It’s easy enough to make a live-action movie about a billionaire, a scientist, or a soldier. But to realize The Avengers, Marvel first needed to bring a god to the silver screen. Thor has been a Marvel Comics mainstay for over five decades, but in 2011’s Thor, Marvel needed to prove that the fantasy mythology that worked in the comics would translate. Thor proved a crucial stepping stone to the cultural dominance of The Avengers in 2012. Now Thor is a standalone draw, with sequel Thor: The Dark World the proud owner of an $86 million opening weekend.
Hit the jump for Thor by the Numbers, a numbers-based feature that tracks how Marvel turned the comics god into a viable screen superhero.
Runtime: 115 minutes
Rotten Tomatoes: 77%
Worldwide Gross: $449 million
Thor: The Dark World
Runtime: 112 minutes
Rotten Tomatoes: 66%
Worldwide Gross: TBD
- 4892 – Marvel comic issues in which Thor has appeared. The character, based on the god of the same name from Norse mythology, first appeared in 1962.
- 1991 – Year when Sam Raimi and Stan Lee pitched a Thor movie to Fox. Raimi recalls, “It was thrilling to be with Stan Lee and hysterical the way that we had to explain who Thor was to executives, walking out of there going, ‘We didn’t get it!’ They think it’s gonna be some Hercules movie or something!” The property was dormant for the next decade until Sony picked up the rights in 2004 and entered negotiations with David S. Goyer to write and direct. Goyer moved on, and Paramount bought the rights from Sony in 2006 to make Thor a Marvel Studios production. Marvel signed Matthew Vaughn to direct in 2007, but no movie came before his holding deal expired in 2008. Marvel flirted with Guillermo del Toro, but ultimately landed on Kenneth Branagh to direct Thor for a Summer 2011 release.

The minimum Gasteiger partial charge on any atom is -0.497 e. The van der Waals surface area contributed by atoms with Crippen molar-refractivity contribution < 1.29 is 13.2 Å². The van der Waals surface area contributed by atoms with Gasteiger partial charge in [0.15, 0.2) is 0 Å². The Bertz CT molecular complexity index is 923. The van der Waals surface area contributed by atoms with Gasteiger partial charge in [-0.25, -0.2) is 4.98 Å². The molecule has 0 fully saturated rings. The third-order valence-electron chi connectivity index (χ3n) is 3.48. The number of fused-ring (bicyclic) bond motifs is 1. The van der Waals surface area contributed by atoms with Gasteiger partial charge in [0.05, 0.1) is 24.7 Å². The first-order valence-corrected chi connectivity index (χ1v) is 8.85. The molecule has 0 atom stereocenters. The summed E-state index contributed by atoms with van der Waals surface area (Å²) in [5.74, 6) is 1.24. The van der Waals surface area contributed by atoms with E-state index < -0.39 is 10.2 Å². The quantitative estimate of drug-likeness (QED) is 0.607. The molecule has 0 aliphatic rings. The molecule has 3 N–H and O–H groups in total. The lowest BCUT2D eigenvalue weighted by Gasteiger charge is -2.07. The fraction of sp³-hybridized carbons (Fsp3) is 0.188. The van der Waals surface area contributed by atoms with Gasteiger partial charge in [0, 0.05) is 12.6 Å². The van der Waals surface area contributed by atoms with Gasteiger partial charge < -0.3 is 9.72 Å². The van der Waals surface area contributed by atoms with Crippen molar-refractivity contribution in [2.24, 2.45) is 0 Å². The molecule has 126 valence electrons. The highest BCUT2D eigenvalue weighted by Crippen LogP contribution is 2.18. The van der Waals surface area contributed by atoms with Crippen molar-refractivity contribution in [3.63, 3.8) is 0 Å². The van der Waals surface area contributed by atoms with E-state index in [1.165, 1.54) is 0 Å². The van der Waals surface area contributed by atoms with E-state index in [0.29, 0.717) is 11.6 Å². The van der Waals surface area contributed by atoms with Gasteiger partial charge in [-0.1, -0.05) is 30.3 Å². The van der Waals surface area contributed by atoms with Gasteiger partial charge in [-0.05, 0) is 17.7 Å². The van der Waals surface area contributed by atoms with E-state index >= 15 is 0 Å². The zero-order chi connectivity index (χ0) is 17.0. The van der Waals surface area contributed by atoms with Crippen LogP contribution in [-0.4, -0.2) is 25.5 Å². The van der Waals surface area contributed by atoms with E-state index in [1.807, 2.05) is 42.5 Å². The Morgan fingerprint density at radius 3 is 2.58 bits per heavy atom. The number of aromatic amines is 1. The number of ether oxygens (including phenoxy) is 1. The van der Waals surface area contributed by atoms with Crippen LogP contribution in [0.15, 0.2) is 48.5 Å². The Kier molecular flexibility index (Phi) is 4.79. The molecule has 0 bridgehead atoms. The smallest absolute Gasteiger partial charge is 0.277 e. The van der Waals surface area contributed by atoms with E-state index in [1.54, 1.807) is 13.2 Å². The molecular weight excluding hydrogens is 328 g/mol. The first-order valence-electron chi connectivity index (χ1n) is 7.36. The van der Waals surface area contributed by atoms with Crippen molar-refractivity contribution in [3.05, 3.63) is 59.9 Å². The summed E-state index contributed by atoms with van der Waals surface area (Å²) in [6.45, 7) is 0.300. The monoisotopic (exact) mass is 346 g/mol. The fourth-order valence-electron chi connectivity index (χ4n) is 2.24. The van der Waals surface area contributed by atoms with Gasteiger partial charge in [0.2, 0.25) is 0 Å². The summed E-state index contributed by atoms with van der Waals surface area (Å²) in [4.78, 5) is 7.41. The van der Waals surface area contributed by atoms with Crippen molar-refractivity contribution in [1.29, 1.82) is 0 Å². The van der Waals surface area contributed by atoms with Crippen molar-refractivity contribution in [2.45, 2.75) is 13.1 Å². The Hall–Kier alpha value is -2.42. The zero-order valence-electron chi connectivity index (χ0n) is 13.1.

- 20 – Pounds Chris Hemsworth gained to play Thor. Hemsworth says he had never bulked up before landing the role, “It wasn’t until Thor that I started lifting weights.” Hemsworth won the part after a lengthy search: Charlie Hunnam, Tom Hiddleston, Alexander Skarsgard, Joel Kinnaman, and brother Liam Hemsworth all reportedly tested for the role.
- 3 – Dimensions. Thor was the first Marvel movie to be released in 3D. Branagh and the studio opted for a post-production conversion rather than shooting in 3D. Marvel executive Kevin Feige promised they would pay careful attention to the extra dimension every step of the way: “In being able to think in 3D from the start—and having every bit of our special effects rendered in true 3D—we have the opportunity to do it right.”
- 4 – Months to build the Medina set and the streets of Asgard for the sequel. It is the largest set ever built for a Marvel movie. Production designer Charles Wood noted, “The Medina set is the most historic part of the film. We’re saying it is nestled into the mountains of Asgard and has been around there for hundreds, if not thousands of years.”
- 1500 – Total costumes designed for the production. There were 15 versions of Thor’s costume with 25 sets of armor and 30 capes. There were also 30 different hammers on set. Mjolnir is 10% bigger in Thor.
- 9 – Realms in the Thor universe. We have seen Asgard (home of Thor and the Asgardians), Midgard (Earth), Svartalfeheim (the titular “Dark World” and home of the Dark Elves), Jotunheim (home of the Frost Giants), and Vanaheim (home of the Asgardian sister race the Vanir). That leaves Muspelheim (home of the Fire Demons), Alfheim (home of the Light Elves), Nilfleheim (home of the Frost Trolls), and Helheim (realm of the dead).
- 7 – Minutes for which the Nine Realms align in The Dark World. This rare occurrence, known as the Convergence, leaves the realms vulnerable to an attack by an evil being hellbent on destruction. Like, say, Malekith the Dark Elf, who has been waiting in suspended animation since he was defeated by Odin’s father during the last Convergenece thousands of years ago.